I don’t worship a weak God!
I don’t worship a dead God!
I don’t worship a God who is sleeping or distracted!

I worship a God who is omnipotent and all-powerful!
I worship a God who is omnipresent and with me always!
I worship a God who is omniscient and all-knowing!

Jesus answers their question—after asking one himself—and just like his response to the Pharisees in last week’s text, he amazes them. It’s mic-drop time!

When the dead rise, they will neither marry nor be given in marriage; they will be like the angels in heaven. (Mark 12:25)

I love that phrase, “When the dead rise.” That’s hope! He doesn’t say, “If.” He’s very clear. The dead will rise!

Notice what Jesus doesn’t say. He doesn’t say we will become angels, get wings, fly, play the harp, or sit on a cloud. The only reference to angels is that the resurrected will not marry or be given in marriage.

He doesn’t say there won’t be married people in heaven.
He doesn’t say we will be without gender.

He never explicitly says spouses won’t be together in heaven or even that there won’t be marriage in heaven. He simply says there won’t be weddings in heaven. There won’t be new marriages.

If you examine the
purpose of marriage, one of the primary purposes is procreation. In the beginning, God made us male and female (Genesis 1:27) and said, “Be fruitful and multiply (Genesis 1:22).” People in heaven are eternal and there will be no need to procreate in order to continue the family line as we do today (which was the point of the law about the widow marrying the brother).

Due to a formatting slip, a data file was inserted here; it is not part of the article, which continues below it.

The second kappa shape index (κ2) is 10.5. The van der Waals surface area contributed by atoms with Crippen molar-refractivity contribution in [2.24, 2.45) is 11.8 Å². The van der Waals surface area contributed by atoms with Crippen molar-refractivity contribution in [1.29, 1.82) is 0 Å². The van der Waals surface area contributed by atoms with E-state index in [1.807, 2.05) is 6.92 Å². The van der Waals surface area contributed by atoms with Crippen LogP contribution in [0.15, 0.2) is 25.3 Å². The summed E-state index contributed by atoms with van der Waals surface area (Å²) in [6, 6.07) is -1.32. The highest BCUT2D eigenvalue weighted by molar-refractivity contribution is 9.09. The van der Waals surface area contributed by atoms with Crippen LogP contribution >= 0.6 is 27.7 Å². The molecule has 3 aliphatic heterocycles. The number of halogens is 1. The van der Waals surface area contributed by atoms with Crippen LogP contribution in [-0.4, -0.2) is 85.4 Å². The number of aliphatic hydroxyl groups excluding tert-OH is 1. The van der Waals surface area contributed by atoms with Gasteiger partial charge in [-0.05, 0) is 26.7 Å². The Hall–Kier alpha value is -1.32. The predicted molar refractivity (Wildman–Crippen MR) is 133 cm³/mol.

Resurrection means transformation with a new and improved body.

Resurrection means a new, embodied life in the future…not necessarily at the moment of our death.

Resurrection is the reversal of death to enjoy life in the new heaven and the new earth. What God has created, He will recreate. That is good news indeed!

Again, there are many things we don’t know about the next life. Great mystery remains, but what is clear is the Sadducees were wrong. There will be a resurrection, and Jesus goes back to one of their five books—Exodus chapter 3—to show them.

Now about the dead rising—have you not read in the Book of Moses, in the account of the burning bush, how God said to him, ‘I am the God of Abraham, the God of Isaac, and the God of Jacob’? (Mark 12:26)

Here Jesus is confronting their ignorance of the Book of Moses. If God is the God of these deceased men, these men must continue to exist in some form. Their bodies may be dead, but not their souls.

He is not the God of the dead, but of the living. You are badly mistaken!” (Mark 12:27)

Jesus is trash-talking. Okay, maybe not exactly, but he clearly corrects them. “You are badly mistaken!”